Federal Black Lung benefits, which top out at about $15,000 a year for a miner with three or more dependents, are less than a third of an average miner’s earnings in eastern Kentucky — but they do come with valuable health insurance. The pros and cons of filing for federal and state benefits are too complex to summarize here. But the bottom line is that Black Lung benefits are considerably better than nothing, which is what many miners get, after a lifetime of hard work, in pensions from coal companies that go bankrupt.

What needs to be done about today’s Black Lung crisis? We can think of five urgent priorities:

First, more miners need to get themselves tested.

Second, CDC and NIOSH need funding to conduct a full-scale investigation of the upsurge in the incidence of the worst form of Black Lung.

Third, the federal Mine Safety and Health Administration (MSHA) needs funding to step up enforcement of dust-control regulations, including making sure that all underground miners wear continuous personal dust monitors that transmit data in real time.

Fourth, members of Congress who are eager to roll back ‘Obamacare’ need to stop and think, because the much-maligned Affordable Care Act includes a little-noticed provision that makes it less difficult than in the past for miners with a respiratory disability to claim Black Lung benefits.

And fifth, the national media need to pay attention to this developing story.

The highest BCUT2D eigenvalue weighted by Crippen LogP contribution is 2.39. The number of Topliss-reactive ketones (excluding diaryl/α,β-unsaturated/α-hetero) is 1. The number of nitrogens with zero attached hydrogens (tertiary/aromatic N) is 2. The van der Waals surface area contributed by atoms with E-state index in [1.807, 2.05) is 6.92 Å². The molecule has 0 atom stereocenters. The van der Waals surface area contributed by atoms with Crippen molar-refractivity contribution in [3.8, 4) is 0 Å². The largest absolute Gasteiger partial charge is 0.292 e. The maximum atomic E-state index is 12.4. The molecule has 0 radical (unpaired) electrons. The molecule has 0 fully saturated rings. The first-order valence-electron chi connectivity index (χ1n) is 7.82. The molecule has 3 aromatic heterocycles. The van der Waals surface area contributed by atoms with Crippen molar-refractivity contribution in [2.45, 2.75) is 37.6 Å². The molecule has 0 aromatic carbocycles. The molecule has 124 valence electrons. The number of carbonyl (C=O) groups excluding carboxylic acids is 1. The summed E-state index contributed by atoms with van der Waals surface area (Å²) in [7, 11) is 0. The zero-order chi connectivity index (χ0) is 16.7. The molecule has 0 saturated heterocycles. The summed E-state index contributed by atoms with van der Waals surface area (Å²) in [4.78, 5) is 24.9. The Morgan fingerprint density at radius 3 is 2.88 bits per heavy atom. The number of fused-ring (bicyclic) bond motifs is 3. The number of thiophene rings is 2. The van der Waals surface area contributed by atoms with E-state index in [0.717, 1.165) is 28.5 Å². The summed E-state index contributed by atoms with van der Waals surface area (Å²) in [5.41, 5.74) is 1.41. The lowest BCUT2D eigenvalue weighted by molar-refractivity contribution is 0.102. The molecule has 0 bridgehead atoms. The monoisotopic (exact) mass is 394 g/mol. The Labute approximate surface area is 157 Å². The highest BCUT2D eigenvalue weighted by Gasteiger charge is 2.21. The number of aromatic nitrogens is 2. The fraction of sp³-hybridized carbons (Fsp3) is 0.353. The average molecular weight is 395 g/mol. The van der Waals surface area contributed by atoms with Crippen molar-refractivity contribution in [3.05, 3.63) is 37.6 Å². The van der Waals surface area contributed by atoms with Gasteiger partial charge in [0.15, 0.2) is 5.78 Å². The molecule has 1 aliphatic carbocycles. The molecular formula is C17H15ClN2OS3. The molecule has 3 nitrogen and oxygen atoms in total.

If there’s good news on that front, it’s that one of the nation’s best investigative reporters — Howard Berkes of National Public Radio — is on top of the story and highlighted it in an alarming broadcast last week. Aided by Benny Becker, a young reporter working here with Appalshop and WMMT, he told the wrenching story of Mackie Branham, a 39-year-old Pike County miner living on borrowed time. Below we provide links to Berkes’s must-listen NPR report (and a PBS interview with Berkes), to Becker’s report on WMMT, and to Becker’s audiotape of Mackie Branham and his wife Amber.

Warning: Becker’s seven-minute audiotape may leave you in tears. As it should. Because in all the hubbub about big changes in Washington, D.C., we need to remember, as Christmas approaches, all the good people in the rest of America who deserve some attention and are waiting quietly for a bit of help.

Links:

CDC Bulletin, “Resurgence of Progressive Massive Fibrosis in Coal Miners — Eastern Kentucky, 2016”: www.cdc.gov/mmwr/volumes/65/wr/mm6549a1.htm

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Howard Berkes report on National Public Radio, December 15: www.npr.org/2016/12/15/505577680/advanced-black-lung-casessurge in-appalachia

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Interview with Howard Berkes on PBS NewsHour, December 16: www.pbs.org/newshour/bb/rate-black-lung-disease-among-miners may-10-times-higher-reported/

. Benny Becker’s report on WMMT, December 14: www.wmmt.org/mnwr-breath-is-free/

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Benny Becker’s early-December audiotape of Mackie and Amber Branham: ohiovalleyresource.org/2016/12/16/fighting-for-breathblack lungs-deadliest-form-increases/